What is a public health emergency?
A public health emergency is a disaster, infectious disease outbreak, bioterrorist attack, or other significant or catastrophic event that threatens individual or community health.
How will I know if there is a public health emergency in Cobb and/or Douglas counties?
Monitoring official sources, for example, Cobb & Douglas Public Health (CDPH), the Georgia Department of Public Health (DPH), and the Centers for Disease Control and Prevention (CDC) will help ensure that the information you receive is accurate and factual. Cobb & Douglas Public Health releases official information through the news media, on our website, and via Twitter (@CDPHga) and Facebook (@CDPHga).
What should I do when official sources say that a public health emergency exists?
Follow the instructions provided by official sources. If the situation calls for the public to take medication, CDPH will establish Points of Distribution (PODs) where people can receive the medication.
What is a Point of Distribution (POD)?
A Point of Distribution is a temporary location or locations designed to quickly deliver medications, vaccinations, or other life-saving measures to the public. Cobb & Douglas Public Health plans to operate drive-through PODs at which you will not need to exit your vehicle (What if I don’t have a vehicle? – See below).
Who can get medication at a POD? Do I have to live in Cobb or Douglas counties?
Anyone who knows, believes, or suspects that they have been exposed to the public health threat that caused a POD to be opened is welcome to get medication. Residency in Cobb or Douglas county is not a requirement and you will not have to show ID.
What does the medication cost? Do I have to have medical insurance?
The medication distributed at a POD is provided free of charge. You will not need to pay for the medication or present an insurance card.
Can I get enough medication for everyone in my household?
If the medication is in pill form, one person can get enough medication for everyone in the household by providing the required information listed below. If vaccinations are required, Cobb & Douglas Public Health will provide instructions on how to get everyone in your household vaccinated.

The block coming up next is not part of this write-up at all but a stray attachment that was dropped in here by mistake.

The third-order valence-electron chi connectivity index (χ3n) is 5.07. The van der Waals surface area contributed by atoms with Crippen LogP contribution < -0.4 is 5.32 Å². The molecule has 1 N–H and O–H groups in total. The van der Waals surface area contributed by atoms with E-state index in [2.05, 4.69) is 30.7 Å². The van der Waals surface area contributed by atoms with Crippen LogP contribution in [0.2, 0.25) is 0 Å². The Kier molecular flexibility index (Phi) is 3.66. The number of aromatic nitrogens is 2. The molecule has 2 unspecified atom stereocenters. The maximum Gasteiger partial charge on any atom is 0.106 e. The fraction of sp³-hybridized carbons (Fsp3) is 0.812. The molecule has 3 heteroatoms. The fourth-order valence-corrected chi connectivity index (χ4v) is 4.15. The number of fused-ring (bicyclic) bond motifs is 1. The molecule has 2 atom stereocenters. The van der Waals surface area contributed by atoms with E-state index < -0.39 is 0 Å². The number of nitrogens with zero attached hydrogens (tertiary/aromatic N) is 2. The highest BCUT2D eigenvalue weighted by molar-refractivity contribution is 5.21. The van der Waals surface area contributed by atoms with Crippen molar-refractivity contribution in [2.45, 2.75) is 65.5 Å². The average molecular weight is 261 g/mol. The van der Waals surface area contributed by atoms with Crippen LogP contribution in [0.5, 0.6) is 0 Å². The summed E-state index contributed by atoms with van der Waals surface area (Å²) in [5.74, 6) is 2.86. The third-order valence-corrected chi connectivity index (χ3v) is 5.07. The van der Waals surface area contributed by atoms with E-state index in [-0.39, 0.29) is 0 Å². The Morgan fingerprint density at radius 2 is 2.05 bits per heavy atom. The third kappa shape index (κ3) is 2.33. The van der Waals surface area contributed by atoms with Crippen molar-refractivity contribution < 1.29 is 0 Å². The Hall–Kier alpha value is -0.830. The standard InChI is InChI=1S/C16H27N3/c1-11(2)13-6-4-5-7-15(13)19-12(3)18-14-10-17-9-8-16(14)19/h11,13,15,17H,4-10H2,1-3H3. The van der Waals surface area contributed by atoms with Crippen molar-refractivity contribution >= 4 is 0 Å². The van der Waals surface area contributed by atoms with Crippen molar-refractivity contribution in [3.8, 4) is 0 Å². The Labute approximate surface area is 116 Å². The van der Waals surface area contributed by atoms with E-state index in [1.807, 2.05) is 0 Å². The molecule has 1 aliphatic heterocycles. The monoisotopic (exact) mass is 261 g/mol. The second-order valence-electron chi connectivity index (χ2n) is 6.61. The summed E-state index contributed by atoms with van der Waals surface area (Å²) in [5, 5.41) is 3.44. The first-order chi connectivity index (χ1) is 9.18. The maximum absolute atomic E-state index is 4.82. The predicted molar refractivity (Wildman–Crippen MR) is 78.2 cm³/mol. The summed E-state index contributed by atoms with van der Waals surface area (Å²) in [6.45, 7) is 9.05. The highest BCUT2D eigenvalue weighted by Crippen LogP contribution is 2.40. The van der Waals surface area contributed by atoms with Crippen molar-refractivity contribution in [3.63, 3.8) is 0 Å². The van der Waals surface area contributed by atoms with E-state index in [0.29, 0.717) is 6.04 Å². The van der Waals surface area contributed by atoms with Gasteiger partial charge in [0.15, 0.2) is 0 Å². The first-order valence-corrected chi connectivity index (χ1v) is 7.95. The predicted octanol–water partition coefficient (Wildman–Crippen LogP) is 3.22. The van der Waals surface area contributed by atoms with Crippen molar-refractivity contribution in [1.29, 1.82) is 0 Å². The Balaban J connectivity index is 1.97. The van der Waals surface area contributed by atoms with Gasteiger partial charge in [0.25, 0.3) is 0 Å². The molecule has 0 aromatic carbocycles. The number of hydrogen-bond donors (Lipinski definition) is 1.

What information is needed to receive medication? Do I have to fill out a form?
You may use whichever one of these options is most convenient. Note that an Express Lane may be available if you arrive with a completed form.
- Download and print a Head of Household (HOH) form (English), complete it, and bring it with you to the POD; or
- Get a Head of Household (HOH) form from the POD staff and fill it out there. This option takes the most time.
You will need the following information for each person for whom you are picking up medication:
- Name (First and last)
- Date of Birth
- Medication allergies (e.g. doxycycline, ciprofloxacin, amoxycillin, etc.)
How long should I expect to be at the POD?
Our goal is to get visitors through the POD as quickly as possible, but long lines are possible. Your patience and understanding will help, and it’s a good idea to do the following before you leave for the POD:
- Qualify for an Express Lane by completing your HOH form at home;
- Use the restroom (facilities may be limited at POD sites);
- If filling out a HOH form at the POD, collect the necessary information from people for whom you are picking up medication;
- Dress appropriately for the weather;
- Fill your vehicle with gas and pack snacks and water since traffic may be heavy.
Can’t I just go to a hospital or to my doctor to receive the medication?
No. PODs receive and distribute medication in a public health emergency so hospitals and other medical providers can focus on their primary mission. You should only go to a hospital or other medical provider if you require medical attention or are otherwise directed by public health officials.
What if English is not my primary language?
There will usually be interpreters available and some printed information will typically be available in other languages.
I went to a POD and got medication. What do I do now?
Follow the directions provided with the medication and continue monitoring official information sources. You must take all of the medication for it to be effective, so be sure to finish it unless directed otherwise by public health officials or your physician.
I want to help. Can I volunteer in a public health emergency?
Yes, there are several ways to become eligible to help in a public health emergency. Please choose whichever path works best for you:
- Join the Medical Reserve Corps (MRC). A medical background is not necessary; click here to learn more about the MRC and how to volunteer.
- Become a Community Emergency Response Team (CERT) member.
- Sign up for the Georgia State Emergency Registry of Volunteers (SERVGA). A medical background is not necessary. Please go to servga.gov and see their FAQ page for more information.